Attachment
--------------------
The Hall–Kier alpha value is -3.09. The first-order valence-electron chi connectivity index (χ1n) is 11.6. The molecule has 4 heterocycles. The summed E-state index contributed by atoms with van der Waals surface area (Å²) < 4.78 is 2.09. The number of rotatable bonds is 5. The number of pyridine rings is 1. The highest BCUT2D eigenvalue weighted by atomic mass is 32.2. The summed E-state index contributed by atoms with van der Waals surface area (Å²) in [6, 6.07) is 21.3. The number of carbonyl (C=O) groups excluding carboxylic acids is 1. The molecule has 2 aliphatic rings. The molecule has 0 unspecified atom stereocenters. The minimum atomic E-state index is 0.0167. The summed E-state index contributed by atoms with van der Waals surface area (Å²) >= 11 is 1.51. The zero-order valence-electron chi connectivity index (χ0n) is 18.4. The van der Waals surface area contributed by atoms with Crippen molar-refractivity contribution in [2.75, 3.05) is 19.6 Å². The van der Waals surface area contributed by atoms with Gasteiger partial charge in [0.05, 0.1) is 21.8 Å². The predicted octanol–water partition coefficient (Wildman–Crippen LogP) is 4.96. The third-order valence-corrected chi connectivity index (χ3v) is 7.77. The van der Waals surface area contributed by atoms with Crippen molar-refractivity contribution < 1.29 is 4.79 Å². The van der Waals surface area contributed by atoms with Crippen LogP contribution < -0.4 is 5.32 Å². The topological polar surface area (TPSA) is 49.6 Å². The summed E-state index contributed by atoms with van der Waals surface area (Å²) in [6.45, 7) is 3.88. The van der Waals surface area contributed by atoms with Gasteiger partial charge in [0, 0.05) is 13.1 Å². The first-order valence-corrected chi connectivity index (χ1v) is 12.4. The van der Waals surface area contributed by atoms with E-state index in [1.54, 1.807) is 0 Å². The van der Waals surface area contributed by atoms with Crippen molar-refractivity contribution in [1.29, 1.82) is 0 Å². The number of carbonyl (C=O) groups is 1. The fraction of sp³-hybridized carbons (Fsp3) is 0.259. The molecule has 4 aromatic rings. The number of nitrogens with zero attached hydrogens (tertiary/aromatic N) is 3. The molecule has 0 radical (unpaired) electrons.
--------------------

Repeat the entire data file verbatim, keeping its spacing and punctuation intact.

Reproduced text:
The Hall–Kier alpha value is -3.09. The first-order valence-electron chi connectivity index (χ1n) is 11.6. The molecule has 4 heterocycles. The summed E-state index contributed by atoms with van der Waals surface area (Å²) < 4.78 is 2.09. The number of rotatable bonds is 5. The number of pyridine rings is 1. The highest BCUT2D eigenvalue weighted by atomic mass is 32.2. The summed E-state index contributed by atoms with van der Waals surface area (Å²) in [6, 6.07) is 21.3. The number of carbonyl (C=O) groups excluding carboxylic acids is 1. The molecule has 2 aliphatic rings. The molecule has 0 unspecified atom stereocenters. The minimum atomic E-state index is 0.0167. The summed E-state index contributed by atoms with van der Waals surface area (Å²) >= 11 is 1.51. The zero-order valence-electron chi connectivity index (χ0n) is 18.4. The van der Waals surface area contributed by atoms with Crippen molar-refractivity contribution in [2.75, 3.05) is 19.6 Å². The van der Waals surface area contributed by atoms with Gasteiger partial charge in [0.05, 0.1) is 21.8 Å². The predicted octanol–water partition coefficient (Wildman–Crippen LogP) is 4.96. The third-order valence-corrected chi connectivity index (χ3v) is 7.77. The van der Waals surface area contributed by atoms with Crippen molar-refractivity contribution < 1.29 is 4.79 Å². The van der Waals surface area contributed by atoms with Crippen LogP contribution < -0.4 is 5.32 Å². The topological polar surface area (TPSA) is 49.6 Å². The summed E-state index contributed by atoms with van der Waals surface area (Å²) in [6.45, 7) is 3.88. The van der Waals surface area contributed by atoms with Gasteiger partial charge in [0, 0.05) is 13.1 Å². The first-order valence-corrected chi connectivity index (χ1v) is 12.4. The van der Waals surface area contributed by atoms with E-state index in [1.54, 1.807) is 0 Å². The van der Waals surface area contributed by atoms with Crippen molar-refractivity contribution in [1.29, 1.82) is 0 Å². The number of carbonyl (C=O) groups is 1. The fraction of sp³-hybridized carbons (Fsp3) is 0.259. The molecule has 4 aromatic rings. The number of nitrogens with zero attached hydrogens (tertiary/aromatic N) is 3. The molecule has 0 radical (unpaired) electrons.